An irregular, irreverent, post-modern account of the surreal, the ordinary, and the bizarre happenings on and around the Felia lavender farm in Crete

Thursday, October 13, 2005

THE CARETAKER

I thought that we did well the other day predicting the winner of the Man Booker but today the announcement that Harold Pinter had won the Nobel was literally out of left field. Indeed, so unexpected was it that when G read it out to me I thought she had said Pynchon. Not that I have no regard for Pinter it's just that I rarely consider playwrights for the Nobel: poets and novellists yes, but playwrights no.

The first news item I read about the award threw me for a while because the headline mentioned Pinter as a "controversial writer" and I thought "well maybe in the 60s and the 70s his style was controversial but surely that's all done with now?". On reading the piece it became clear that it was his current political stance that they were referring to. Now Pinter has called Tony Blair a mass murderer for his invasion of Iraq and has compared George W Bush's government to Nazi Germany (Pinter is a jew whose suffering at the hands of anti-semites in his youth helped to form his politics and his work) but surely that is all marginal in the award? Maybe not.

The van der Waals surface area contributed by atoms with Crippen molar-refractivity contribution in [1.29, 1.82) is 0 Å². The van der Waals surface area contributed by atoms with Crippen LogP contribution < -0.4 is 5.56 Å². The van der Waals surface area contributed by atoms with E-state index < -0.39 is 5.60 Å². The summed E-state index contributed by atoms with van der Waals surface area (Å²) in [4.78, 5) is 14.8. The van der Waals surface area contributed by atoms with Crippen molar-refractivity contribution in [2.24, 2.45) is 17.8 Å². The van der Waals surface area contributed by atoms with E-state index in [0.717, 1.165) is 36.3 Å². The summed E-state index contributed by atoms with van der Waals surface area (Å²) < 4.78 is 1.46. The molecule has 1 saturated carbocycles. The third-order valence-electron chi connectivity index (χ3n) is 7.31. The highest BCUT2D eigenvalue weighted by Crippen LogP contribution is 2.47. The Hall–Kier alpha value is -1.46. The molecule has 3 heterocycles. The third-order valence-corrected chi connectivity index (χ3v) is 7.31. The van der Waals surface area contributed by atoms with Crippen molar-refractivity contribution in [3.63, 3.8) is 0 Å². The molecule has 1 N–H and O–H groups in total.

Firstly let me congratulate the artist and the ingenuity of the panellists who chose him. The BBC report acknowledged that Pinter is the UK's finest living playwright and elsewhere he is lauded as one of the greatest playwrights of the twentieth century. The academy however duly noted that "Pinter restored theatre to its basic elements: an enclosed space and unpredictable dialogue, where people are at the mercy of each other and pretence crumbles." and also said that Pinter's work "uncovers the precipice under everyday prattle and forces entry into oppression's closed rooms". I suspect that the academy understands the importance of Pinter more than do British critics. Along with Beckett, Marlowe, and Shakespeare, Pinter is up there with the greats of all time.

Despite this encomium it is not without a hint of politicking that Pinter was chosen. The Swedish Nobel awards panels have been having a sly dig at the USA with this year's awards: first the UN's nuclear watchdogs and now an anti-Iraq war campaigner. I am sadly reminded of all the previous politically motivated Nobels for Literature (Alexandr Solzhenitsyn immediately springs to mind but there are quite a few in the last 30 years). I don't mind people having a pop at the USA's appalling foreign policies but when such political imperatives can be used to impugn the worth of a recipient it's all wrong.

Three cheers then for Pinter (although I still think Thomas Pynchon or Gilbert Sorrentino or Harry Mathews might have been better choices - all Americans though).

Three boos though for the Nobel committee for muddying the man's award.

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